Main sponsors for this year's show are Berlin Packaging, Hutchinsons, Royston Labels, Vitifruit Equipment, and new for this year Core Equipment.

Other businesses supporting individual events include seminar sponsors Ferovinum, gift bag suppliers Rankin Bros, wine glass providers Urban Bar and Rainbow Professional, sponsors of Matthew Jukes' masterclass. Free coffee will be on offer throughout the day courtesy of OnePay and AG Recruitment.

This year will see the introduction of trade stand awards, with the winners receiving wines presented in a special six-bottle wine box created to promote the show by cardboard packaging experts W H Skinner.

Also new for this year is an after-show dinner jointly organised by Vineyard Magazine and WineGB. The Great British Wine Festival will give visitors and exhibitors a chance to catch up and relax after a busy show day. Tickets cost £75 +VAT, with tables of 10 available. The evening will feature live music, a three-course dinner and, of course, excellent UK wine.

For more information contact Angelina at WineGB on 01858 467792 or email Tickets can be booked at


The Vineyard & Winery show will be an unmissable event for anyone working in viticulture and wine production in the UK. The show takes place on 23 November 2022 at the Kent County Showground, Detling, Kent.

Organised by Vineyard magazine and supported

by WineGB, it will be an invaluable opportunity for all viticulturalists, winemakers, suppliers and the trade to come together. There will be a packed programme including a series of seminars from WineGB, tastings of the UK’s top wines, lots of machinery and equipment to see – as well as the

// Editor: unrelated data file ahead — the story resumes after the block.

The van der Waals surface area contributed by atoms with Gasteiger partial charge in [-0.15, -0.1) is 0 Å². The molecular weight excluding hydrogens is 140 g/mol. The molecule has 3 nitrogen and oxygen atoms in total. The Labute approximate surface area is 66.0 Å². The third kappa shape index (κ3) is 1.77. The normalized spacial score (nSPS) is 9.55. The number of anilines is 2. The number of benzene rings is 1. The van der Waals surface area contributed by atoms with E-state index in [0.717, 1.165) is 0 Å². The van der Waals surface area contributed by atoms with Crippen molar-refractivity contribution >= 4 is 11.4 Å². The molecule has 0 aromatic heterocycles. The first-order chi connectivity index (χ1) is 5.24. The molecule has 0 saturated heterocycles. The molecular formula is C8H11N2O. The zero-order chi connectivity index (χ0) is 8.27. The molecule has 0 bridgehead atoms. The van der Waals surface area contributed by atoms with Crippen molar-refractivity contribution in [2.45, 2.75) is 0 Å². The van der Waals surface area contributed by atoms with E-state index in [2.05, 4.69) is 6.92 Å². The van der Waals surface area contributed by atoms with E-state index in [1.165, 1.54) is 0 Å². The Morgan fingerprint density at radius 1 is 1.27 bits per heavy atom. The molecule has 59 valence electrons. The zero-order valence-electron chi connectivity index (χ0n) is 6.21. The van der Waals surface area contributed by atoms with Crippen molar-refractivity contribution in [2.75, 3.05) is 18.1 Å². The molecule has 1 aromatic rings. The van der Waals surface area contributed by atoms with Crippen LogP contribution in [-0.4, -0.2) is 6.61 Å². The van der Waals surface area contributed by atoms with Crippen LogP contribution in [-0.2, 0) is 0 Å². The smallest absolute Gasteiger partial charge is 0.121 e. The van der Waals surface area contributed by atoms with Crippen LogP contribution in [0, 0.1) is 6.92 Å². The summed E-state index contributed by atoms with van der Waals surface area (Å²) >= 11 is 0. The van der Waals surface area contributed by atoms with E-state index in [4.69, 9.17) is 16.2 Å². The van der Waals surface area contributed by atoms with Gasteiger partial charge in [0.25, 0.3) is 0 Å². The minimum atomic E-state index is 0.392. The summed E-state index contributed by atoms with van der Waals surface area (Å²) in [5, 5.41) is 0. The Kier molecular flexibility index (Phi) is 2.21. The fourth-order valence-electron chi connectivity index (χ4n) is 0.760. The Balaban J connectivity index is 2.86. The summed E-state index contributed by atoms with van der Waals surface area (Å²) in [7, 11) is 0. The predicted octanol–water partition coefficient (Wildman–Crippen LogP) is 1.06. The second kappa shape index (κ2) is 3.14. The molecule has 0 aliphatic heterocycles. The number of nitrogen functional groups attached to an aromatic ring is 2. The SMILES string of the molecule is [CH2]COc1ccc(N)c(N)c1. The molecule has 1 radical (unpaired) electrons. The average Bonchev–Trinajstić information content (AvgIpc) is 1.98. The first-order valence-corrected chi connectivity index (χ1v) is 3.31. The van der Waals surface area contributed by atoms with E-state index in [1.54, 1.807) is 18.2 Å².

opportunity to network with peers.

To register for your free ticket go to Eventbrite via the Vineyard & Winery show website

◆ Visit
◆ Attend
◆ Join
23 NOVEMBER 2022



I usually write this article about a week to 10 days before it is published. That means I have to be prescient at best and lucky at worst, if my forecast proves to be correct by the time you read it. If we are talking about fundamentals I stick by my “three out of five” predictions, which I usually get right. However, recent extreme rapid changes, whether in our government, currency or Ukraine means that anything you write down can be instantly historic or wrong within 24 hours!

I would describe our current trading climate as having the same tune, but with lyrics that are changing all the time. That is to say, the backdrop narrative is that we still have enough grain in the UK to meet our domestic needs and have to export the surplus. How much? I hear you ask. Well, the AHDB is suggesting that, based on the second-best yields of all time, we have a 15.6 million tonne crop of wheat, which is more than many trade estimates, so that could mean at least a million tonne surplus.

To counter that, the UK had shipped about 400,000 tonnes by the end of September and, being the cheapest European source behind the Ukraine, we are busy making feed wheat export sales well into the new year. All of that surplus should go, maybe even by the end of December.

The other familiar old tune is the hokey cokey of whether or not Putin will close the export grain corridor from Ukraine. One minute he’s going to, because he thinks that weapons used to destroy the Kerch Strait bridge came through the corridor, then he’s not. Also cited are sanctions which cause problems with delayed payments, shipping, insurance etc, but most of all it’s because it would disrupt trading in the west and ensure that Ukraine does not receive money from exports which it could use to buy weapons.

I think Russia will close the corridor, and even though the trade should expect it, it won’t stop the wheat futures spiking up by £10 a tonne when it does. Meantime the bombing of sunflower storage tanks in the port of Nikolaev, together with the rocket and drone attacks on Kiev, indicate no let-up in the conflict. So Ukraine remains a game changer still.

For the UK, supply and demand for our ethanol production is another big swing factor. There have been recent rumours that one or both of the plants could cease production in the new year. If that happened, you could add another 800,000 tonnes of lost demand to the wheat surplus. That could tip the balance and make the disposal of the UK wheat surplus more difficult before next harvest.